Neturei Karta is one of the most outspoken anti-Zionist grassroots organizations in the world, but not a terribly well-known one due to a lack of coverage in the mainstream media (see Sarah Marusek’s article “Not every Jew is a Zionist but their voices are being silenced,” in which she describes an Ultra-Orthodox anti-Zionist protest of around 30,000 that few heard about because of the glaring lack of mainstream media coverage, and see a video of the protest here). Weiss explained to me that, from a religious point of view, “The mere existence of the State of Israel is contradictory to our Torah.” He goes on to explain that after the destruction of the Temple of Solomon 2,000 years ago “We were forbidden, expressively put under oath by God not to form any type of Jewish sovereignty.”

“While I believe that having difficult conversations about Israel and Palestine with my Jewish family, friends, and colleagues is essential, I also believe that Jewish voices (such as my own) have been given far too much space in the movement for justice and freedom in Palestine”

Neturei Karta’s opposition does not stop there. As Weiss explained, it’s also “the fact that they are displacing [Palestinians], oppressing [Palestinians], stealing and killing. [The Jewish religion states] that we’re not allowed to steal, we’re not allowed to kill, we’re not allowed to oppress people. More than that, our Arab neighbours, our Muslim neighbours, were always a home, a safe haven for Jews throughout history when they suffered in Europe, and the Torah requires of us to always show our gratitude and repay with good, to never forget the good that has been done to us.”

The organization has gone much further in its activism than organizing grassroots protests with similar-minded groups. Spokespeople for Neturei Karta have spoken at the United Nations, and at universities (where they have not been banned or censored). One of the most striking things that they have accomplished is to visit prominent politicians in Iran (meeting directly with Mahmoud Ahmadinejad, Iran’s infamous former president) as well as to visit Hamas in Gaza and offer humanitarian aid to the people there. They’ve even met with high-ranking representatives of Hezbollah “to let the whole world know that they should not consider the Jews their enemies.”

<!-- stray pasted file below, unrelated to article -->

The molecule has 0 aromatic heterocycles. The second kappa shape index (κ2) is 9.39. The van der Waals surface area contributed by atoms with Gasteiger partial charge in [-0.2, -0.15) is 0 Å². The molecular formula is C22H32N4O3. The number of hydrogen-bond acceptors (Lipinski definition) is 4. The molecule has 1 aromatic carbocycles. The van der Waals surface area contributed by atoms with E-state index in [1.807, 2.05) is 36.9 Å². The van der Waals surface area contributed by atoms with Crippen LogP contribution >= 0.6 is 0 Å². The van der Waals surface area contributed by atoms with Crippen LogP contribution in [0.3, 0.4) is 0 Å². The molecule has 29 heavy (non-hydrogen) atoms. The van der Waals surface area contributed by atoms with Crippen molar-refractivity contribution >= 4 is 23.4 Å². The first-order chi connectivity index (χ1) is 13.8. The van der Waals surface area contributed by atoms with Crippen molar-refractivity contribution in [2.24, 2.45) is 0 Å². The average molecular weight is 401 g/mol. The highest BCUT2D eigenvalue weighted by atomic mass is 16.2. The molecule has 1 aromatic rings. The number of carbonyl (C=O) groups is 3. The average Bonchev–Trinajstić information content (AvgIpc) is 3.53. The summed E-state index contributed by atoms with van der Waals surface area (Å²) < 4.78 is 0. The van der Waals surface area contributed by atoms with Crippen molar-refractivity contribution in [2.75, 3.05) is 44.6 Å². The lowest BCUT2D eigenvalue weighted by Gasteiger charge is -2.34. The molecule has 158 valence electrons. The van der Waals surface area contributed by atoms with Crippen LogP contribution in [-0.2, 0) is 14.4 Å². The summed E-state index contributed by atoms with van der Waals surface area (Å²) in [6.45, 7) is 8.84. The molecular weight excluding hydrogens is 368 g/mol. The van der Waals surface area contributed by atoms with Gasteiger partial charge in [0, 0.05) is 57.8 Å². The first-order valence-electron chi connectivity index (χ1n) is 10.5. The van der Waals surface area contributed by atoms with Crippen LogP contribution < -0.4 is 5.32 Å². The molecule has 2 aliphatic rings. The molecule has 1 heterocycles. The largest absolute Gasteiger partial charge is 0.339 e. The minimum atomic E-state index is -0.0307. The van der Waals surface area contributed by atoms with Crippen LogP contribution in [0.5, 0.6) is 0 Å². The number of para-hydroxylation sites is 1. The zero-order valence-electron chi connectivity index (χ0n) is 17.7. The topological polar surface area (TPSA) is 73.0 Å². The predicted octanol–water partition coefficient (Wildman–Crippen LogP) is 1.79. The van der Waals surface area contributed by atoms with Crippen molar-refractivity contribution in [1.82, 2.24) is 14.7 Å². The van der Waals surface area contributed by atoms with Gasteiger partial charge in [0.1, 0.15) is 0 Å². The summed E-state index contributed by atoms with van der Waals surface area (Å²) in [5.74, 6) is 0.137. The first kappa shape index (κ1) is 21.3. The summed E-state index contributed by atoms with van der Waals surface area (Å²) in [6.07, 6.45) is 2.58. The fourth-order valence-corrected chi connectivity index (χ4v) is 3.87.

Weiss confesses that they barely get any media attention, and that when they do their organization is ridiculed and trivialized. They can’t call them anti-Semitic, so they are labelled as self-hating Jews instead, he says. “We make demonstrations, thousands show up, we really hardly ever get published if at all. The world doesn’t get it. If the media do cover it, it’s usually with ridicule, slander.”

Eric Caplan, Chair of the Department of Jewish Studies at McGill, told me that Neturei Karta is a relatively small faction of the Ultra-Orthodox community. According to him, the Montreal community considers their anti-Zionism irrelevant. “I think the reason why they get sidelined is because their anti-Zionism is coupled with a very pro-Palestinian perspective. If it was just an ideological sense that the Jews shouldn’t have a state, I don’t think people would care one way or the other.”

“If you’ve been to one of these Israel day rallies, most people ignore the Neturei Karta when they show up – there’s only like three or four people – often not from Montreal. They often come in from New York, so there isn’t much of a major Montreal-based group in the first place.”

* * *

Charlie*, a Jewish McGill student, approached me for this piece. After telling me they consider themselves very active in Jewish life, they continued, “I support the idea and the necessity of having a Jewish state (perhaps not necessarily in the geographical location where Israel currently lies), and support the notion of a Palestinian state.”